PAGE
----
The rally takes on the tone of the first pride march, which was held one year after a police raid at the Stonewall Inn in 1969. LGBTQ people in New York gathered in 1970 commemorate the anniversary of the Stonewall uprising -- and to fight for their rights.

"The gay pride parade wasn't a parade," Maria-Elena Grant told CNN. "It was a march, it was like a civil disobedience, it was a demonstration. It wasn't like having a fancy corporate float and all this money ... It was a civil rights action."

11:58 a.m. ET, June 30, 2019

It's also been 20 years since the transgender pride flag was created

From CNN's Emanuella Grinberg

This year marks not only the 50th anniversary of the Stonewall riots, but also the 20th anniversary of the creation of the transgender pride flag. The creator of the flag, Monica Helms, is one of the parade's grand marshals.

At a press conference Sunday, she expressed gratitude for the chance to celebrate her legacy at WorldPride. But the transgender community remains vulnerable, she said.

“It’s been a struggle for transgender people, a long struggle.”

Monica Helms, creator of the transgender pride flag, hugs another participant at the Pride march.
Monica Helms, creator of the transgender pride flag, hugs another participant at the Pride march.

11:19 a.m. ET, June 30, 2019

What else is going on for WorldPride this weekend?

New York has been host to a number of events and celebrations leading up to today's march.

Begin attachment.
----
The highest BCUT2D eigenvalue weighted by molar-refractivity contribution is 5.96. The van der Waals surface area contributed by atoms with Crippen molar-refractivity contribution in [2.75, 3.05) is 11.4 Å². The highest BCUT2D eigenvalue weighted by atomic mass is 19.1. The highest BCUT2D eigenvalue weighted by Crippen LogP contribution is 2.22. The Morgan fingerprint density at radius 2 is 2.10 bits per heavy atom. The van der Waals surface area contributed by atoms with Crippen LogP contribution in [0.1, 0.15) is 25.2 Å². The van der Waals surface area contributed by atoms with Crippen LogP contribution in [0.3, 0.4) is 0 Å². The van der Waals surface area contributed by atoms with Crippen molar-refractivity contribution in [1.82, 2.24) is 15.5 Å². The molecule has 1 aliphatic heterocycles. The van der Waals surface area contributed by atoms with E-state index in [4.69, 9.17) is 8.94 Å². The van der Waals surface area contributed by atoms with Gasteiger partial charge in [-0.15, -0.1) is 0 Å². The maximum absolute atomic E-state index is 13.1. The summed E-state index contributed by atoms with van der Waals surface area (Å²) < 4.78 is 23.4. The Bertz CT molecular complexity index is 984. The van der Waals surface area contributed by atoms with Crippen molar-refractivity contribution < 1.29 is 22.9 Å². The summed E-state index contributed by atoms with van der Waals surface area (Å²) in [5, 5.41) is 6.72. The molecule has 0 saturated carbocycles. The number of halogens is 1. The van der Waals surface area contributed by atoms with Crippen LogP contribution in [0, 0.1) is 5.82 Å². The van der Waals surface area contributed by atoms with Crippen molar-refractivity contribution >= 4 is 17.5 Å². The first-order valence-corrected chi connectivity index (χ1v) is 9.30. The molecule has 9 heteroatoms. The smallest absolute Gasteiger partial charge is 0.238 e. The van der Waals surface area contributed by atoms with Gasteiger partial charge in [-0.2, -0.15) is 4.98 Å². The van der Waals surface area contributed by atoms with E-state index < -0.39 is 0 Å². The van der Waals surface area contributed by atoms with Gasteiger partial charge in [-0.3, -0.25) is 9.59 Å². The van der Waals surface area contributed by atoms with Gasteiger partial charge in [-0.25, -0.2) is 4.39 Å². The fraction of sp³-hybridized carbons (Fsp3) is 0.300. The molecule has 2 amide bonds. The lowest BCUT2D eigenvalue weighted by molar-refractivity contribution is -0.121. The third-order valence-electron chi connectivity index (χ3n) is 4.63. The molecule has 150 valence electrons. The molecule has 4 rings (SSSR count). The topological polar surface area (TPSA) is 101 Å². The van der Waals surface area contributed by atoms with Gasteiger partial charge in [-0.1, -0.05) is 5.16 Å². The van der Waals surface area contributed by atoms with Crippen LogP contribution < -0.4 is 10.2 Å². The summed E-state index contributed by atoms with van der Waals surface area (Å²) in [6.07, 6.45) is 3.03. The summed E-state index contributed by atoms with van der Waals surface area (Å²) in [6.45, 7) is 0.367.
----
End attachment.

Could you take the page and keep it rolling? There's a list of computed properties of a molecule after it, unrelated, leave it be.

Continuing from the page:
On Friday, there was a rally to commemorate the 50th anniversary of the Stonewall uprising and to continue the fight for equal rights today. The event was a tribute to the first New York Pride rally, which took place a month after the Stonewall riots in 1969.

Mayor Bill de Blasio declared June 28 Stonewall Day, and participants performed a solemn tribute to the victims of the 2016 Pulse nightclub shooting in Orlando, Florida.

Among the other happenings this weekend were Youth Pride and Pride Island, a three-day outdoor music festival featuring performances by Grace Jones, Teyana Taylor and more.

10:42 a.m. ET, June 30, 2019

Who's going to be there

Mayor Bill de Blasio waves to the crowd during the 2018 Pride March in New York City.
Mayor Bill de Blasio waves to the crowd during the 2018 Pride March in New York City.

Last year's march in New York City featured more than 550 groups and more than 100 floats.

Expect that number to be even larger this year, with participation from community organizations, corporate sponsors, political candidates, activists and more. Organizers say 74% of the groups marching are nonprofit organizations.

These are some noteworthy names to watch for.

  • The Gay Liberation Front, the original warriors for LGBTQ rights who first organized after the Stonewall riots
  • The Trevor Project, a nonprofit organization focused on suicide prevention and crisis intervention for LGBTQ youth
  • The cast of "Pose," the TV series about New York City's LGBTQ ballroom culture in the 1980s and 1990s
  • Phyll Opoku-Gyimah, the co-founder and director of UK Black Pride
  • Monica Helms, a transgender activist, author and US Navy veteran. She also created the Transgender Pride Flag.
11:13 a.m. ET, June 30, 2019

Here's the route for the march

The march kicks off at noon from Madison Square Park at 26th Street and Fifth Avenue, and organizers expect about 115,000 people to attend.

The parade will pass two important landmarks:

  • The Stonewall Inn, the site of the 1969 uprising that saw the LGBTQ community fight back against NYPD officers who routinely raided the bar in Greenwich Village.
  • The New York City AIDS Memorial, a tribute to the more than 100,000 New Yorkers who have died from AIDS.

Marchers will head south on Fifth Avenue until they hit Eighth Street. They'll head west on Eighth Street and cross onto Christopher Street before heading north on Seventh Avenue. Here's a map: